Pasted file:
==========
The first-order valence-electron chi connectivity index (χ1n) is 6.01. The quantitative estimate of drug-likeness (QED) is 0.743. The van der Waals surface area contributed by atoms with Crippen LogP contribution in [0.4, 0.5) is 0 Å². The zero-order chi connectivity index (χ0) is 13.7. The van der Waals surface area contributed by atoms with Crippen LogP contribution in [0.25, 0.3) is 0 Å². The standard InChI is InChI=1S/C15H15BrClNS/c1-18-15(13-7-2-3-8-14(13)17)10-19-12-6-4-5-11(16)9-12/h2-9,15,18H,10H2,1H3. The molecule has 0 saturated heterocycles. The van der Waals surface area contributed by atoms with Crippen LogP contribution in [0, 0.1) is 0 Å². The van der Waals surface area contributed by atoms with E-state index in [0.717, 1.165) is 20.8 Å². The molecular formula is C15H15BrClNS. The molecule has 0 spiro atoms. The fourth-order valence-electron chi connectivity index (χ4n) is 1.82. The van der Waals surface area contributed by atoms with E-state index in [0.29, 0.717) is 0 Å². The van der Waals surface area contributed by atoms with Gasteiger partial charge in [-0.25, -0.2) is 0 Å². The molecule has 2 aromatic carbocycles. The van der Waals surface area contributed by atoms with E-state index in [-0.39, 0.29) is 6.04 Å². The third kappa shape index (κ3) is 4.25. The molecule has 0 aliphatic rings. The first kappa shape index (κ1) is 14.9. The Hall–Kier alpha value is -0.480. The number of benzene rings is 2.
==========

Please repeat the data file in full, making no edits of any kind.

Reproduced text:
The first-order valence-electron chi connectivity index (χ1n) is 6.01. The quantitative estimate of drug-likeness (QED) is 0.743. The van der Waals surface area contributed by atoms with Crippen LogP contribution in [0.4, 0.5) is 0 Å². The zero-order chi connectivity index (χ0) is 13.7. The van der Waals surface area contributed by atoms with Crippen LogP contribution in [0.25, 0.3) is 0 Å². The standard InChI is InChI=1S/C15H15BrClNS/c1-18-15(13-7-2-3-8-14(13)17)10-19-12-6-4-5-11(16)9-12/h2-9,15,18H,10H2,1H3. The molecule has 0 saturated heterocycles. The van der Waals surface area contributed by atoms with Crippen LogP contribution in [0, 0.1) is 0 Å². The van der Waals surface area contributed by atoms with E-state index in [0.717, 1.165) is 20.8 Å². The molecular formula is C15H15BrClNS. The molecule has 0 spiro atoms. The fourth-order valence-electron chi connectivity index (χ4n) is 1.82. The van der Waals surface area contributed by atoms with E-state index in [0.29, 0.717) is 0 Å². The van der Waals surface area contributed by atoms with Gasteiger partial charge in [-0.25, -0.2) is 0 Å². The molecule has 2 aromatic carbocycles. The van der Waals surface area contributed by atoms with E-state index in [-0.39, 0.29) is 6.04 Å². The third kappa shape index (κ3) is 4.25. The molecule has 0 aliphatic rings. The first kappa shape index (κ1) is 14.9. The Hall–Kier alpha value is -0.480. The number of benzene rings is 2.